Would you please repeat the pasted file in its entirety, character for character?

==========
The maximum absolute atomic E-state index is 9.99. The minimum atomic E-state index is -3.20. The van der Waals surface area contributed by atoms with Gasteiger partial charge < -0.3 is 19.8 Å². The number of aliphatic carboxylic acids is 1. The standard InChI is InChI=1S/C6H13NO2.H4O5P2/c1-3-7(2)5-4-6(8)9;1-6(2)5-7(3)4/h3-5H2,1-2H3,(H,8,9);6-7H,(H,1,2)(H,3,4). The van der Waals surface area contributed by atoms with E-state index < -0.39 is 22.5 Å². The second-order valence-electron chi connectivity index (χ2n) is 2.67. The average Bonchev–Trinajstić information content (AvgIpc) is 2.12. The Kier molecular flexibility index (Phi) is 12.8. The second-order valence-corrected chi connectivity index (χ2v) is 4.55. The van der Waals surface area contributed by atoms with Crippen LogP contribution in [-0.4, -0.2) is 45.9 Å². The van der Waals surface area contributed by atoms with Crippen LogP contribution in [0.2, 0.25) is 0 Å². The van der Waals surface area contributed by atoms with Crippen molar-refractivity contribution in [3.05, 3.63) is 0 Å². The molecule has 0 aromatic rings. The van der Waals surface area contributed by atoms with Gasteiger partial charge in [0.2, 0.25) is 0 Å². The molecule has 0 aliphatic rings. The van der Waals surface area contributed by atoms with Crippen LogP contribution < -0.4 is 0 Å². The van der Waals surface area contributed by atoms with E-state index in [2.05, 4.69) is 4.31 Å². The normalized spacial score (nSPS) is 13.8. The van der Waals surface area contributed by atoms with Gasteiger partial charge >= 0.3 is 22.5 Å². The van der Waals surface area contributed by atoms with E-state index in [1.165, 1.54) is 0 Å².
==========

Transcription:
The maximum absolute atomic E-state index is 9.99. The minimum atomic E-state index is -3.20. The van der Waals surface area contributed by atoms with Gasteiger partial charge < -0.3 is 19.8 Å². The number of aliphatic carboxylic acids is 1. The standard InChI is InChI=1S/C6H13NO2.H4O5P2/c1-3-7(2)5-4-6(8)9;1-6(2)5-7(3)4/h3-5H2,1-2H3,(H,8,9);6-7H,(H,1,2)(H,3,4). The van der Waals surface area contributed by atoms with E-state index < -0.39 is 22.5 Å². The second-order valence-electron chi connectivity index (χ2n) is 2.67. The average Bonchev–Trinajstić information content (AvgIpc) is 2.12. The Kier molecular flexibility index (Phi) is 12.8. The second-order valence-corrected chi connectivity index (χ2v) is 4.55. The van der Waals surface area contributed by atoms with Crippen LogP contribution in [-0.4, -0.2) is 45.9 Å². The van der Waals surface area contributed by atoms with Crippen LogP contribution in [0.2, 0.25) is 0 Å². The van der Waals surface area contributed by atoms with Crippen molar-refractivity contribution in [3.05, 3.63) is 0 Å². The molecule has 0 aromatic rings. The van der Waals surface area contributed by atoms with Gasteiger partial charge in [0.2, 0.25) is 0 Å². The molecule has 0 aliphatic rings. The van der Waals surface area contributed by atoms with Crippen LogP contribution < -0.4 is 0 Å². The van der Waals surface area contributed by atoms with E-state index in [2.05, 4.69) is 4.31 Å². The normalized spacial score (nSPS) is 13.8. The van der Waals surface area contributed by atoms with Gasteiger partial charge >= 0.3 is 22.5 Å². The van der Waals surface area contributed by atoms with E-state index in [1.165, 1.54) is 0 Å².